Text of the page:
Police Across Five States Search for Suspect in Fatal Shooting Shown on Facebook

Law enforcement authorities waged a multistate manhunt on Monday as they combed their cities and towns for signs of a man who posted a video of a fatal shooting in Cleveland on Facebook.

The search, fueled by rumor and speculation on social media, had stretched to Philadelphia by Monday afternoon. Police there confirmed that they had received multiple calls stating that the wanted man, Steve Stephens, had been seen at the Belmont Plateau park area in the western part of the city.

In a statement, the authorities in Philadelphia said that so far, there was “no indication” that the suspect was actually at the plateau, but the police were searching the area; school police locked down eight nearby elementary schools and one high school as a precaution, the authorities said.

At an earlier news conference, officials in Cleveland said they did not know the whereabouts of Mr. Stephens, 37, who was being sought in what they said was a random shooting of Robert Godwin Sr., 74. (The police initially identified him as Robert Goodwin Sr.)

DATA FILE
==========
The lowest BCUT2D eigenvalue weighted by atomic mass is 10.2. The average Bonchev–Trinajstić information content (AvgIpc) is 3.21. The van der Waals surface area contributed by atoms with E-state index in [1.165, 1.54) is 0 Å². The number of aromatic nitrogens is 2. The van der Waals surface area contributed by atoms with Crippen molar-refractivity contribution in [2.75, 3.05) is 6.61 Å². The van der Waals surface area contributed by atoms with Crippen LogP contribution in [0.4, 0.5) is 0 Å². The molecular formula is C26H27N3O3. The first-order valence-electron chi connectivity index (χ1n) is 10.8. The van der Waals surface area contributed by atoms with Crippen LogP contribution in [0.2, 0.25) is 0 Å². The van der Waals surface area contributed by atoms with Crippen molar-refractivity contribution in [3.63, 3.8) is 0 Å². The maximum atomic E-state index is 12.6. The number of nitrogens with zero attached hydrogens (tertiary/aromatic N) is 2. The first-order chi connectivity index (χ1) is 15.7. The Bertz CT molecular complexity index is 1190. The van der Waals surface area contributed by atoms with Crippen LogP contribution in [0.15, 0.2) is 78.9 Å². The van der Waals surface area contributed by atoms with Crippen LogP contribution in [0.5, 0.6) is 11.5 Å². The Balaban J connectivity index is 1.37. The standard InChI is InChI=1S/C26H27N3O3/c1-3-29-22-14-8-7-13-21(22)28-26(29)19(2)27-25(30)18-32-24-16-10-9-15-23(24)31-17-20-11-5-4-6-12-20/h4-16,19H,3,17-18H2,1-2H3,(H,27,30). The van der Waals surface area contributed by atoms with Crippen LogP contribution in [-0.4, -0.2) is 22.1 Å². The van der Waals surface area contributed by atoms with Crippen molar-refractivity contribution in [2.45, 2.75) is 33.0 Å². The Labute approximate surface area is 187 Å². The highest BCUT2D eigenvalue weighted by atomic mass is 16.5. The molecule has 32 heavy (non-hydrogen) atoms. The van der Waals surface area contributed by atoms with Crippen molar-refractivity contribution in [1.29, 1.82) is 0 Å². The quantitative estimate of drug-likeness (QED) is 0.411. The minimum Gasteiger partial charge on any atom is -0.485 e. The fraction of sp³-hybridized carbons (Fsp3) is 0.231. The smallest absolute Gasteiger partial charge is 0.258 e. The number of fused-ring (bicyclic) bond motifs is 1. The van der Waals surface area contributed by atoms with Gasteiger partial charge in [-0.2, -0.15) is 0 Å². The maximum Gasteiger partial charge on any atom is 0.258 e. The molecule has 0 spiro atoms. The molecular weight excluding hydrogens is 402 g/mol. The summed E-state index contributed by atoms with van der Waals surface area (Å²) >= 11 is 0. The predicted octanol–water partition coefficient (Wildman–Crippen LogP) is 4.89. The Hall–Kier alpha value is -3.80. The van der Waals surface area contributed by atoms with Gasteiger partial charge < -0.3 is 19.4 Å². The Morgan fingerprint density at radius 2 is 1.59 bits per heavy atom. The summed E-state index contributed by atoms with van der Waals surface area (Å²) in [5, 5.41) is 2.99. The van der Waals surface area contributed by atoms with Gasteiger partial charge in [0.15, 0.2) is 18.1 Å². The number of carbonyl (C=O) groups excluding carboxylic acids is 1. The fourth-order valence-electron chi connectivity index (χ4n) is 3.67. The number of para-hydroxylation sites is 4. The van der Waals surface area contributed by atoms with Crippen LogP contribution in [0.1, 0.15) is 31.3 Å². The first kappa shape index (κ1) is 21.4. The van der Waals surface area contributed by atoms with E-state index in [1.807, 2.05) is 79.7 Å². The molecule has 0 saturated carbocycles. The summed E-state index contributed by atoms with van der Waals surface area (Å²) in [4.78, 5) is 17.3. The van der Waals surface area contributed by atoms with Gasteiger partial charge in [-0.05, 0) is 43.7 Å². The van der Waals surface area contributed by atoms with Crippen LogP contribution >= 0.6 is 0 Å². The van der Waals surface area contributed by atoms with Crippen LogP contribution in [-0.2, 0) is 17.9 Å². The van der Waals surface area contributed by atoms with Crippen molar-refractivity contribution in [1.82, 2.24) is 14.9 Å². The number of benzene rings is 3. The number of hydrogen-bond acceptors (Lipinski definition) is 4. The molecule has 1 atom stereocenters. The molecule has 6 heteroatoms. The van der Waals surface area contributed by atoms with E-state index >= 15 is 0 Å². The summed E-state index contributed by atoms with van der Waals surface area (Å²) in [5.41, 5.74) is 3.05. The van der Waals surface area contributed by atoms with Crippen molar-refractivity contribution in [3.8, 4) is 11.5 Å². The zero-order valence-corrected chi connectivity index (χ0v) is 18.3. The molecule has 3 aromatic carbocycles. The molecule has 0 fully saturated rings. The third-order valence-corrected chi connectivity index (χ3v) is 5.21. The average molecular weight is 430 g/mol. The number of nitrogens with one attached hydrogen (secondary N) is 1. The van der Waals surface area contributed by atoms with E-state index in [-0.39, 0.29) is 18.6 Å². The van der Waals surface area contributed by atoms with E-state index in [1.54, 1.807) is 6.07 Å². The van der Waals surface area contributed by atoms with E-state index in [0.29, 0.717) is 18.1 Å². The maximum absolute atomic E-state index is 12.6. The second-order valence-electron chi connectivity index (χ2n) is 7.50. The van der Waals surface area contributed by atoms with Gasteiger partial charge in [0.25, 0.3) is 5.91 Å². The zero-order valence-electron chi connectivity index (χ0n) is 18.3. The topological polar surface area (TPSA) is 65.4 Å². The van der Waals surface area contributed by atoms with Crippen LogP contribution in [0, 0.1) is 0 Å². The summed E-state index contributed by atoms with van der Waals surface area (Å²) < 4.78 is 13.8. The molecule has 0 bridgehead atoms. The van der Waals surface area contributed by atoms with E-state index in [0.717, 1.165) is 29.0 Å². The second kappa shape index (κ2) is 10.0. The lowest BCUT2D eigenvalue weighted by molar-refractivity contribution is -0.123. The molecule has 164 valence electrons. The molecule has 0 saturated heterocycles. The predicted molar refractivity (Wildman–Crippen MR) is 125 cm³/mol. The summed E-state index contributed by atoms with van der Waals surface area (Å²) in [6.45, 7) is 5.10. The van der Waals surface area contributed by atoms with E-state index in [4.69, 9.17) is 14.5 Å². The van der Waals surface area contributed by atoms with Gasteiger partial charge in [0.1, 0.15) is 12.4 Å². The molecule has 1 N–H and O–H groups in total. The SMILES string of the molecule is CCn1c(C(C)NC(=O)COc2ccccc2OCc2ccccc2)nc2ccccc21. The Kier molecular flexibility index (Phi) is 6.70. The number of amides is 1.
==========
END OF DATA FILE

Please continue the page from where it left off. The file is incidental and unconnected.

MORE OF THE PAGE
A warrant for Mr. Stephens for a charge of aggravated murder has been issued, and the police asked residents of Indiana, Michigan, New York, northeast Ohio and Pennsylvania to be on alert. Mr. Stephens said in a video on Sunday that he had killed multiple people, but the police said there was only one known victim.

Chief Calvin D. Williams of the Cleveland Police Department said detectives have been “unceasingly” pursuing leads since the shooting took place at 2 p.m. on Sunday.

“We’re still asking Steve to turn himself in and, if he doesn’t, we’ll find him,” the chief said.

The authorities did not know Mr. Stephens’ location or condition. Stephen D. Anthony, the special agent in charge of the F.B.I.’s Cleveland division, said, “At this point, he could be a lot of places.”

Chief Williams said detectives had talked to Mr. Stephens on the phone, but he did not elaborate. Mr. Stephens had many motor vehicle violations but no criminal record, he said. continue reading...

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